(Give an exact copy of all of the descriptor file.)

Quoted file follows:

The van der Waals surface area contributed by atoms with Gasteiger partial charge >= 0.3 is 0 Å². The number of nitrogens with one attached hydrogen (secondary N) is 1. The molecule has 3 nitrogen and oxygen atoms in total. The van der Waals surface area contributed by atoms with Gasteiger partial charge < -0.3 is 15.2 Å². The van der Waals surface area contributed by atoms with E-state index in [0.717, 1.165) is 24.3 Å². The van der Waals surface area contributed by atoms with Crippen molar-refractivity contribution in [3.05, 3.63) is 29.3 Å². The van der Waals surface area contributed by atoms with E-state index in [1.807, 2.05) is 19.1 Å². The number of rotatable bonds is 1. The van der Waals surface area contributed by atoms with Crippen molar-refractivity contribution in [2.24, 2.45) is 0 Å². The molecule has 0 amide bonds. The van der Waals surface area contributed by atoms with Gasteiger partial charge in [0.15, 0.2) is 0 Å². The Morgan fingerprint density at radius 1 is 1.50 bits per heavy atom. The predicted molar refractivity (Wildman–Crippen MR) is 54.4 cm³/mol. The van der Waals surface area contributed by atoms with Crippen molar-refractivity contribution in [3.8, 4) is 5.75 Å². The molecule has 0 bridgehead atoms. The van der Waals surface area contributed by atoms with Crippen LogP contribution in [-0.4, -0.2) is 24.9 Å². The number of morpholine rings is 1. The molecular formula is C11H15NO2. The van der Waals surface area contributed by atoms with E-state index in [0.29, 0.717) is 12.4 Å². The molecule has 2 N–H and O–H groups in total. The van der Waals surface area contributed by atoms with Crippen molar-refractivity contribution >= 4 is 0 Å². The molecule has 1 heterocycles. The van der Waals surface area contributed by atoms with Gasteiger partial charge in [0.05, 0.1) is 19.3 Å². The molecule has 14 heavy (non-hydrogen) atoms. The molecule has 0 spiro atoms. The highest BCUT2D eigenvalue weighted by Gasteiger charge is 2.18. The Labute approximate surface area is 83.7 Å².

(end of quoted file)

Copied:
The van der Waals surface area contributed by atoms with Gasteiger partial charge >= 0.3 is 0 Å². The number of nitrogens with one attached hydrogen (secondary N) is 1. The molecule has 3 nitrogen and oxygen atoms in total. The van der Waals surface area contributed by atoms with Gasteiger partial charge < -0.3 is 15.2 Å². The van der Waals surface area contributed by atoms with E-state index in [0.717, 1.165) is 24.3 Å². The van der Waals surface area contributed by atoms with Crippen molar-refractivity contribution in [3.05, 3.63) is 29.3 Å². The van der Waals surface area contributed by atoms with E-state index in [1.807, 2.05) is 19.1 Å². The number of rotatable bonds is 1. The van der Waals surface area contributed by atoms with Crippen molar-refractivity contribution in [2.24, 2.45) is 0 Å². The molecule has 0 amide bonds. The van der Waals surface area contributed by atoms with Gasteiger partial charge in [0.15, 0.2) is 0 Å². The Morgan fingerprint density at radius 1 is 1.50 bits per heavy atom. The predicted molar refractivity (Wildman–Crippen MR) is 54.4 cm³/mol. The van der Waals surface area contributed by atoms with Crippen molar-refractivity contribution in [3.8, 4) is 5.75 Å². The molecule has 0 bridgehead atoms. The van der Waals surface area contributed by atoms with Crippen LogP contribution in [-0.4, -0.2) is 24.9 Å². The number of morpholine rings is 1. The molecular formula is C11H15NO2. The van der Waals surface area contributed by atoms with E-state index in [0.29, 0.717) is 12.4 Å². The molecule has 2 N–H and O–H groups in total. The van der Waals surface area contributed by atoms with Crippen molar-refractivity contribution >= 4 is 0 Å². The molecule has 1 heterocycles. The van der Waals surface area contributed by atoms with Gasteiger partial charge in [0.05, 0.1) is 19.3 Å². The molecule has 14 heavy (non-hydrogen) atoms. The molecule has 0 spiro atoms. The highest BCUT2D eigenvalue weighted by Gasteiger charge is 2.18. The Labute approximate surface area is 83.7 Å².